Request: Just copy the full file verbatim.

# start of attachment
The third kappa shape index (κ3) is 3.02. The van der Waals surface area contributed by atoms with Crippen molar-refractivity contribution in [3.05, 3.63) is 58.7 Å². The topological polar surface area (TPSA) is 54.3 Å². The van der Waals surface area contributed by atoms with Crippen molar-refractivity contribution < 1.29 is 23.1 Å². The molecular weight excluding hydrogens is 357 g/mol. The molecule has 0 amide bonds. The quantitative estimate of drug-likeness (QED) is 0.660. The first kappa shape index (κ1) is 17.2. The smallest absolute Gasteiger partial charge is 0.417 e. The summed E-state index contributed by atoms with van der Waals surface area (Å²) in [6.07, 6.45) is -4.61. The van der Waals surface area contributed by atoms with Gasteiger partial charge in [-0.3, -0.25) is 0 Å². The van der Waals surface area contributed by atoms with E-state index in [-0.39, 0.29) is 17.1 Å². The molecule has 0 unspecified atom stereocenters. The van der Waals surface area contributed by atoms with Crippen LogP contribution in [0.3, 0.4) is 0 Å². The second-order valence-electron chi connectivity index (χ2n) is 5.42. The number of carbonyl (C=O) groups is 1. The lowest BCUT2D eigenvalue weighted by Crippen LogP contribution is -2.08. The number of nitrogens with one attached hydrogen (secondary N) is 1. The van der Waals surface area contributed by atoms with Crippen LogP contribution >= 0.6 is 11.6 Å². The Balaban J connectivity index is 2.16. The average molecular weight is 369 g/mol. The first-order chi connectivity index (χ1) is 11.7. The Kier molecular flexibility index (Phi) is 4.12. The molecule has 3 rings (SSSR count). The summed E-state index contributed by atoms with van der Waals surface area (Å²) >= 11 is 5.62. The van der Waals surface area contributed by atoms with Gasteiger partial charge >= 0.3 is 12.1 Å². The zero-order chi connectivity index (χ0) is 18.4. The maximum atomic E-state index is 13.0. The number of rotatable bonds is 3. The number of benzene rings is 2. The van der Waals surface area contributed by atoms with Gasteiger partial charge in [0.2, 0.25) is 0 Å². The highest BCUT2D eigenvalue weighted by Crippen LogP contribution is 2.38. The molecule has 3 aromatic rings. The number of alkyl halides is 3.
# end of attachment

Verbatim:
The third kappa shape index (κ3) is 3.02. The van der Waals surface area contributed by atoms with Crippen molar-refractivity contribution in [3.05, 3.63) is 58.7 Å². The topological polar surface area (TPSA) is 54.3 Å². The van der Waals surface area contributed by atoms with Crippen molar-refractivity contribution < 1.29 is 23.1 Å². The molecular weight excluding hydrogens is 357 g/mol. The molecule has 0 amide bonds. The quantitative estimate of drug-likeness (QED) is 0.660. The first kappa shape index (κ1) is 17.2. The smallest absolute Gasteiger partial charge is 0.417 e. The summed E-state index contributed by atoms with van der Waals surface area (Å²) in [6.07, 6.45) is -4.61. The van der Waals surface area contributed by atoms with Gasteiger partial charge in [-0.3, -0.25) is 0 Å². The van der Waals surface area contributed by atoms with E-state index in [-0.39, 0.29) is 17.1 Å². The molecule has 0 unspecified atom stereocenters. The van der Waals surface area contributed by atoms with Crippen LogP contribution in [0.3, 0.4) is 0 Å². The second-order valence-electron chi connectivity index (χ2n) is 5.42. The number of carbonyl (C=O) groups is 1. The lowest BCUT2D eigenvalue weighted by Crippen LogP contribution is -2.08. The number of nitrogens with one attached hydrogen (secondary N) is 1. The van der Waals surface area contributed by atoms with Crippen LogP contribution >= 0.6 is 11.6 Å². The Balaban J connectivity index is 2.16. The average molecular weight is 369 g/mol. The first-order chi connectivity index (χ1) is 11.7. The Kier molecular flexibility index (Phi) is 4.12. The molecule has 3 rings (SSSR count). The summed E-state index contributed by atoms with van der Waals surface area (Å²) >= 11 is 5.62. The van der Waals surface area contributed by atoms with Gasteiger partial charge >= 0.3 is 12.1 Å². The zero-order chi connectivity index (χ0) is 18.4. The maximum atomic E-state index is 13.0. The number of rotatable bonds is 3. The number of benzene rings is 2. The van der Waals surface area contributed by atoms with Gasteiger partial charge in [0.2, 0.25) is 0 Å². The highest BCUT2D eigenvalue weighted by Crippen LogP contribution is 2.38. The molecule has 3 aromatic rings. The number of alkyl halides is 3.